11 Feb

Space Hulk

Filed under: Boardgames 4 Responses

A lone Terminator Space Marine facing down a couple of Genestealers.

I actually first played Space Hulk over ten years ago while studying in Tours, France. Looking over the information on BGG, it must have been the second edition of the game. I was a regular at the Temple du Jeu branch in 1996 and 1997, much to the detriment of my university grades. Just across the central square was also an official Games Workshop outlet but all I ever saw there were endless sessions of miniatures wargaming. Even at the Temple du Jeu, the main thing people played were CCGs. Magic: The Gathering was of course by far the most popular, but there were also small groups into things like Netrunner (still my favorite CCG design), Middle-Earth, Battletech etc.

This meant that I only played Space Hulk a few times but it remained a very memorable experience in my mind. So Games Workshop’s announcement of the new edition of the game not long after I’d just gotten into boardgames grabbed my attention. Now, there’s no chance of me actually ponying up the cash to buy a copy. The days of me being careless with money enough to buy stuff just for the sake of having them are long gone, as I’ve learned my lesson after buying crappy CCGs like The X-Files and Doom Trooper. But I was interested enough to go ogle at all the pretty pictures of the updated miniatures.

So I was pleasantly surprised when I found out that Sean had bought a copy as it didn’t seem like the sort of thing he normally likes. As it’s a strictly two-player game, I had to wait for a time when my wife wasn’t playing to get a session with Sean. First of all, as everyone has reported, the components are top notch and extremely impressive. The miniatures are insanely detailed and so well crafted that you’d expect them to be display pieces rather than playing ones. I didn’t even realize that this level of fine detail and sharp edges were possible in plastic today. At the same time, the individual map pieces are probably the thickest cardboard I’ve ever seen. I must say however I don’t quite get what look they were going for with the cracked-looking dice and sort of miss the old dice with the icons for hits, misses and jams, but there’s no denying the quality of the physical toys you get in the box.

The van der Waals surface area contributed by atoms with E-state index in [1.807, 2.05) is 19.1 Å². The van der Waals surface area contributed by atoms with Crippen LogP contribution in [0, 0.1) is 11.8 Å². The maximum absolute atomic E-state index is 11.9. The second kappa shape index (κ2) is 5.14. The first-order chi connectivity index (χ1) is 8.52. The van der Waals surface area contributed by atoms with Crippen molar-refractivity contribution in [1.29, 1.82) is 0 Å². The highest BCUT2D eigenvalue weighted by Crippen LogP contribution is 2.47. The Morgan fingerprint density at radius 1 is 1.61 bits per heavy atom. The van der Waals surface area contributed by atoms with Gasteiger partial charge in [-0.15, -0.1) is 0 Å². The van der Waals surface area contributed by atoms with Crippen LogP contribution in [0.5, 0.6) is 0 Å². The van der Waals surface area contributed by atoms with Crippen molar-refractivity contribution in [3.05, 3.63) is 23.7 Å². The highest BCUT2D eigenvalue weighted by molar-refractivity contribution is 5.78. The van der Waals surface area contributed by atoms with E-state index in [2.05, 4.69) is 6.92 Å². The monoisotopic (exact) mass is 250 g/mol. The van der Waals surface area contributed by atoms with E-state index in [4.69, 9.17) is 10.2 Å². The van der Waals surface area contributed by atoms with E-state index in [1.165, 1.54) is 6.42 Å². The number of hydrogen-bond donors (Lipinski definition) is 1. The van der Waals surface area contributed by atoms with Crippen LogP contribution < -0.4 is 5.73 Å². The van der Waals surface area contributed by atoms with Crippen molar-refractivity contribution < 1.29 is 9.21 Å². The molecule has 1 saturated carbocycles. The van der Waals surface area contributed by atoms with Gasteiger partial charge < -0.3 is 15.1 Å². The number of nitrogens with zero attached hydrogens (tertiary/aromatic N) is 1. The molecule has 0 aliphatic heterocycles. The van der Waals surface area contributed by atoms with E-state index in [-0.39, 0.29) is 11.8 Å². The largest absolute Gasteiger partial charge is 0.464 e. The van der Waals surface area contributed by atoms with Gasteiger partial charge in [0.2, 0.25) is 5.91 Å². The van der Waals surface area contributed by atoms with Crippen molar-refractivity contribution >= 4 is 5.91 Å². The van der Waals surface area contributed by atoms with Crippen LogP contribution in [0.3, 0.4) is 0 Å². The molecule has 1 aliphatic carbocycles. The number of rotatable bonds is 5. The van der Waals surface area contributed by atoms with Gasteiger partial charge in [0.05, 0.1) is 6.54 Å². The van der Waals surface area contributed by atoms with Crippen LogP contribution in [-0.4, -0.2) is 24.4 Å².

As for the premise, it’s as fresh and exciting as the day the game was first released. Set in the Warhammer 40k universe, it pits a force of Space Marines against a horde of alien Genestealers within the crowded confines of a space hulk, ancient derelict starships of unknown provenance adrift in space. The game comes with a number of scenarios and is played on a board that is created by fitting together map pieces like a jigsaw puzzle according to the needs of the scenario. There are a wide variety of objectives possible. We played the first two missions during our session. For the first one, the Space Marines win simply by having the Terminator with the flamer set a designated room on the map on fire, but the opposing player has an infinite number of Genestealers to stop them. In the second mission, the Space Marines merely needed to outlast the limited supply of Genestealers available.